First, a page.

Although increasing numbers of schools are investing in portable writing devices, few have attempted to provide one device for each student. Instead, classroom sets of portable writing devices are often shared across classrooms or classrooms are equipped with a limited number of devices that are shared among students. As an example of the latter, Wellesley Public Schools, a suburban district near Boston, has placed six to eight AlphaSmarts in each third, fourth and fifth grade classrooms. Although students make regular use of the AlphaSmarts in their classrooms, students are often unable to access the device when needed because other students are using them. This study used a variety of methodological tools (teacher interviews, student interviews, student drawings, and over 50 classroom observations) to examine what happened in three Wellesley 4th grade classrooms when each student received their own AlphaSmart. A summary is provided of the literature on the affects of computers and writing as well as research on laptops and portable writing devices in schools. The methodology is described and results of the study are presented and discussed. The results indicate that several aspects of teaching and learning did change when the ratio of students to AlphaSmarts increased from approximately three to one to one student per Alphasmart. An appendix includes the master coding list used in the content analysis of classroom observations. (Contains 18 references, 3 tables, and 3 figures.)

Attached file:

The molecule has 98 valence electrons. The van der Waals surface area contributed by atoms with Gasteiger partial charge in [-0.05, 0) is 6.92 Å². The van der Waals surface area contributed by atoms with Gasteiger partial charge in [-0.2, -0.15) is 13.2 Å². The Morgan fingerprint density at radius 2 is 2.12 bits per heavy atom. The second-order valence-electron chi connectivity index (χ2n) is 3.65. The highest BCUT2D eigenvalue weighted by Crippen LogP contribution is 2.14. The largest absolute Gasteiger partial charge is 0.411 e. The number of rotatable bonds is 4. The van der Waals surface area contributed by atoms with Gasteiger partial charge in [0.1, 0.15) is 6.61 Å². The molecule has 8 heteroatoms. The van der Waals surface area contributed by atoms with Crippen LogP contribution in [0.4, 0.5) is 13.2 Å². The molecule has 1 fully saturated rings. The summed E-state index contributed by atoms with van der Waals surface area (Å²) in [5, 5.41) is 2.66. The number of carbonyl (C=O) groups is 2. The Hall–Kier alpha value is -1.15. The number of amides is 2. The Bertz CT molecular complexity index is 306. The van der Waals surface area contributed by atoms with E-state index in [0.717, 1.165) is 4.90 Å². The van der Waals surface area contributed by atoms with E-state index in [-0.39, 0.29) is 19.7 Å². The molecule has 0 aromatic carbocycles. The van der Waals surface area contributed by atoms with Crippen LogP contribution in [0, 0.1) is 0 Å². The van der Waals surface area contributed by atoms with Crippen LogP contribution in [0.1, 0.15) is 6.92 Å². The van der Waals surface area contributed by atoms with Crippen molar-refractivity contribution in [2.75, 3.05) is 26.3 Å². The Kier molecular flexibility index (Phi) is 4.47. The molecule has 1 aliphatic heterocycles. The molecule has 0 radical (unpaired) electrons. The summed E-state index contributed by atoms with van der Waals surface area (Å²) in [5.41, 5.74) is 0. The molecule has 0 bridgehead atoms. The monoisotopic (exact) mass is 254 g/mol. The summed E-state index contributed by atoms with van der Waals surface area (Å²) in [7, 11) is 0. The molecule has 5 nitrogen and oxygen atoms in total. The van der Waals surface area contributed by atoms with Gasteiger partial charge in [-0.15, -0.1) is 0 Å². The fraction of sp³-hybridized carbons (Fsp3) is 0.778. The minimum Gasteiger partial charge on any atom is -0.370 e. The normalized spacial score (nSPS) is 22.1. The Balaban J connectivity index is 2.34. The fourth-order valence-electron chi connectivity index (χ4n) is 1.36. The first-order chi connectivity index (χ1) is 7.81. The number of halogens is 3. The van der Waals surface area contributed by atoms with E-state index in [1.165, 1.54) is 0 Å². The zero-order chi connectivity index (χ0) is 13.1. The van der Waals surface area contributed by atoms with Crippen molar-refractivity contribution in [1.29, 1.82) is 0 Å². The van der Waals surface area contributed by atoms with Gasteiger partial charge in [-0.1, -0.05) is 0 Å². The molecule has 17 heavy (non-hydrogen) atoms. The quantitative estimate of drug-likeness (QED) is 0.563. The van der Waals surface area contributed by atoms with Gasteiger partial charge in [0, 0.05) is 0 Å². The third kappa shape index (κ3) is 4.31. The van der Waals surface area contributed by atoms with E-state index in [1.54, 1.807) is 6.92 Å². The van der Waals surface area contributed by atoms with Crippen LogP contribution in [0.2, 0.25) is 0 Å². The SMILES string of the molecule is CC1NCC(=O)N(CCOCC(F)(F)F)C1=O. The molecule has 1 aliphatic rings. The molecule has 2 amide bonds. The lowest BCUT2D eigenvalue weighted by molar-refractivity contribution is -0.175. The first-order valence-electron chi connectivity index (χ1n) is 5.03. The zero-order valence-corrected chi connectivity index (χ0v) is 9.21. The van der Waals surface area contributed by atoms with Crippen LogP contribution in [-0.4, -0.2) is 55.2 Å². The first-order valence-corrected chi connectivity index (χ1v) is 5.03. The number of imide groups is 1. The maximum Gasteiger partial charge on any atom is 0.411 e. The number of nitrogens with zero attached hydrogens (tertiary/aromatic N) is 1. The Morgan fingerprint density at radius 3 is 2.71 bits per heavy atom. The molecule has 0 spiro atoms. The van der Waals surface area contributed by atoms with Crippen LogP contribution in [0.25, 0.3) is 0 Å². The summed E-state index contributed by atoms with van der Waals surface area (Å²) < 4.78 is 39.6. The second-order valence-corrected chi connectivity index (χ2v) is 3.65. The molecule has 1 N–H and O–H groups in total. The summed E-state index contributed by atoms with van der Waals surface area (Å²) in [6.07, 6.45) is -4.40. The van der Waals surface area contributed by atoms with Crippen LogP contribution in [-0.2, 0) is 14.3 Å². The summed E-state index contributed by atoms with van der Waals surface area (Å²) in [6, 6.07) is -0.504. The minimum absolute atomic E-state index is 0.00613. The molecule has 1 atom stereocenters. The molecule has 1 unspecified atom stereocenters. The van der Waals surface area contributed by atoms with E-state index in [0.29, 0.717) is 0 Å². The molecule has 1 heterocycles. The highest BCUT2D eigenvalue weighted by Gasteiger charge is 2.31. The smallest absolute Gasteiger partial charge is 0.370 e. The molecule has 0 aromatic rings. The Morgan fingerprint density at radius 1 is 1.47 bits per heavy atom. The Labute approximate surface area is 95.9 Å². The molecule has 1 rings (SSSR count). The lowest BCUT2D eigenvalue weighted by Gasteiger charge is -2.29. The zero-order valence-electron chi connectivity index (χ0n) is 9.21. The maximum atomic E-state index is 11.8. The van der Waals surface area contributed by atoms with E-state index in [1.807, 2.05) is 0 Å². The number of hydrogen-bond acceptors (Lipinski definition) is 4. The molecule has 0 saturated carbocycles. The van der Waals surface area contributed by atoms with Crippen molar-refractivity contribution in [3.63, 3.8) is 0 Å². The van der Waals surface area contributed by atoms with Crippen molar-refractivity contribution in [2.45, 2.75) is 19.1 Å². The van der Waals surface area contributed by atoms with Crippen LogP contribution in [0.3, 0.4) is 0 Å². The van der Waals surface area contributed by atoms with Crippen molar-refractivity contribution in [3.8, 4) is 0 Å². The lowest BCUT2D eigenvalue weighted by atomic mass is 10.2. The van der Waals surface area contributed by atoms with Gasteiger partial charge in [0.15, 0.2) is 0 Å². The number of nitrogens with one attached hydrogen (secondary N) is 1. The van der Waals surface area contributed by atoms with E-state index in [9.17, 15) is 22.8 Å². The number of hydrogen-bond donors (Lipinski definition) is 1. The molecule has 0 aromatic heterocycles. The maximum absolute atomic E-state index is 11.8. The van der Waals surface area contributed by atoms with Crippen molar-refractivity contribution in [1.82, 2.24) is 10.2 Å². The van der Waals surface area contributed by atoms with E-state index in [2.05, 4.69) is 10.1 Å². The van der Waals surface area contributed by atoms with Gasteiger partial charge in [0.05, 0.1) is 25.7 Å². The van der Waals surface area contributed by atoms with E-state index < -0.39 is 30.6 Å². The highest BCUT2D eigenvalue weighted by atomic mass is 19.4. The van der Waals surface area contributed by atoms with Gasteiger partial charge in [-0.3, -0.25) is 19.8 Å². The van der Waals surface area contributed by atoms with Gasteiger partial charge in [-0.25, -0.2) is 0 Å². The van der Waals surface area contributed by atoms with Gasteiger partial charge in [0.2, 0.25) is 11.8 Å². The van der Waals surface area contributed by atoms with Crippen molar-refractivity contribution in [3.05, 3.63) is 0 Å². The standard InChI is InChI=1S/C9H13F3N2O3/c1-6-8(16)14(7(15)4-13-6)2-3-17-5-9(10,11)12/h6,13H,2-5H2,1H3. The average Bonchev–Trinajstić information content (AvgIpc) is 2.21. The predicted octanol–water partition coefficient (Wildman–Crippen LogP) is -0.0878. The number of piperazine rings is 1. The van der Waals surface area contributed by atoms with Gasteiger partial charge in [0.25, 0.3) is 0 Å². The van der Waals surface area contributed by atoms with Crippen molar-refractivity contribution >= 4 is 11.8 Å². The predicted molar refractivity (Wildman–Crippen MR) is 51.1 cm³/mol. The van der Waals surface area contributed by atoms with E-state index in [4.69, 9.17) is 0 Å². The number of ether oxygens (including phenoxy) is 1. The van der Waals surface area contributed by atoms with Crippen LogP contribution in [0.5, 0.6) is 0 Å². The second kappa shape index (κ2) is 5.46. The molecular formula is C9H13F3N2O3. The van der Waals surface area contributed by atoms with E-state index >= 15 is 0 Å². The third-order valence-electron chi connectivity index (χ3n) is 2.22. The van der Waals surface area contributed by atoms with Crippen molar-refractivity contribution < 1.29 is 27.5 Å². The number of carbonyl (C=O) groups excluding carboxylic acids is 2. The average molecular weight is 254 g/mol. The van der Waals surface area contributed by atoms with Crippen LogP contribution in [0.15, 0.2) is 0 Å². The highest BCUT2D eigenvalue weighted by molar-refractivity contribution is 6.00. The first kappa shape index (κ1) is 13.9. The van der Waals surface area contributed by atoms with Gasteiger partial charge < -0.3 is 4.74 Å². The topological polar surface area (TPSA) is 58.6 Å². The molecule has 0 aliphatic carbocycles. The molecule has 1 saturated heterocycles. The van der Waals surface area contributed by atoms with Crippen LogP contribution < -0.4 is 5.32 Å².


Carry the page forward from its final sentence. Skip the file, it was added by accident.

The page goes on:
An AlphaSmart for each student: Does teaching and learning change with full access to word processors?
NECC 2002: National Educational Computing Conference Proceedings.
IDEA Disability Category:
major-other health impairment
specific learning disability
speech or language impairment
electronic references and resources
multiple formats of text and notation
National Writing Next Standards:
editing and revising
English Language Arts: